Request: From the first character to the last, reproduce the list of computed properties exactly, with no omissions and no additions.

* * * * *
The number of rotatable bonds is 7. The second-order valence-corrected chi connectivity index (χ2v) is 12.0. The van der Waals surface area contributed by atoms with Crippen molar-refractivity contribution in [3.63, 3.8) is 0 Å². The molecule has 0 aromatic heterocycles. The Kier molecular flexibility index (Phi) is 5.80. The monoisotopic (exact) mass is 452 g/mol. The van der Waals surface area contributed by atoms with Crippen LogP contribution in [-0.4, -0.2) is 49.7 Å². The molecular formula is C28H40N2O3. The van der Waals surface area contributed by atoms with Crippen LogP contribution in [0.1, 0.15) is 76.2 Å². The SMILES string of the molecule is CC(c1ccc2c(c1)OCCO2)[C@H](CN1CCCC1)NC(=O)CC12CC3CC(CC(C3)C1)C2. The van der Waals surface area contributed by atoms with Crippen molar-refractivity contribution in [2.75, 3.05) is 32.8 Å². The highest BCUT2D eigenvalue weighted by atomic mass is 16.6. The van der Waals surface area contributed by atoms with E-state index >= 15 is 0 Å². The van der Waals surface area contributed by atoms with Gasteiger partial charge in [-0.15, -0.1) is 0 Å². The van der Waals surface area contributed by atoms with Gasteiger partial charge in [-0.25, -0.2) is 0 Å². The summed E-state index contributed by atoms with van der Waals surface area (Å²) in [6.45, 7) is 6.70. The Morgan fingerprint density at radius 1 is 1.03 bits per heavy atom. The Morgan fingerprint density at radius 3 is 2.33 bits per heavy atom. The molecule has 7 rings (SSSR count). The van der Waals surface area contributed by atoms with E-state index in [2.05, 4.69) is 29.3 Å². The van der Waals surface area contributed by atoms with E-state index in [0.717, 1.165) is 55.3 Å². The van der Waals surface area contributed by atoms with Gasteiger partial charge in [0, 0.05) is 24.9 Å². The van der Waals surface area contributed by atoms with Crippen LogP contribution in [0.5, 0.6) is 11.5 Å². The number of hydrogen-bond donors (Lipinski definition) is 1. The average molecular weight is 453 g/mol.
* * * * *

The number of rotatable bonds is 7. The second-order valence-corrected chi connectivity index (χ2v) is 12.0. The van der Waals surface area contributed by atoms with Crippen molar-refractivity contribution in [3.63, 3.8) is 0 Å². The molecule has 0 aromatic heterocycles. The Kier molecular flexibility index (Phi) is 5.80. The monoisotopic (exact) mass is 452 g/mol. The van der Waals surface area contributed by atoms with Crippen LogP contribution in [-0.4, -0.2) is 49.7 Å². The molecular formula is C28H40N2O3. The van der Waals surface area contributed by atoms with Crippen LogP contribution in [0.1, 0.15) is 76.2 Å². The SMILES string of the molecule is CC(c1ccc2c(c1)OCCO2)[C@H](CN1CCCC1)NC(=O)CC12CC3CC(CC(C3)C1)C2. The van der Waals surface area contributed by atoms with Crippen molar-refractivity contribution in [2.75, 3.05) is 32.8 Å². The highest BCUT2D eigenvalue weighted by atomic mass is 16.6. The van der Waals surface area contributed by atoms with E-state index >= 15 is 0 Å². The van der Waals surface area contributed by atoms with Gasteiger partial charge in [-0.15, -0.1) is 0 Å². The van der Waals surface area contributed by atoms with Gasteiger partial charge in [-0.25, -0.2) is 0 Å². The summed E-state index contributed by atoms with van der Waals surface area (Å²) in [6.45, 7) is 6.70. The Morgan fingerprint density at radius 1 is 1.03 bits per heavy atom. The Morgan fingerprint density at radius 3 is 2.33 bits per heavy atom. The molecule has 7 rings (SSSR count). The van der Waals surface area contributed by atoms with E-state index in [2.05, 4.69) is 29.3 Å². The van der Waals surface area contributed by atoms with E-state index in [0.717, 1.165) is 55.3 Å². The van der Waals surface area contributed by atoms with Gasteiger partial charge in [0, 0.05) is 24.9 Å². The van der Waals surface area contributed by atoms with Crippen LogP contribution in [0.5, 0.6) is 11.5 Å². The number of hydrogen-bond donors (Lipinski definition) is 1. The average molecular weight is 453 g/mol.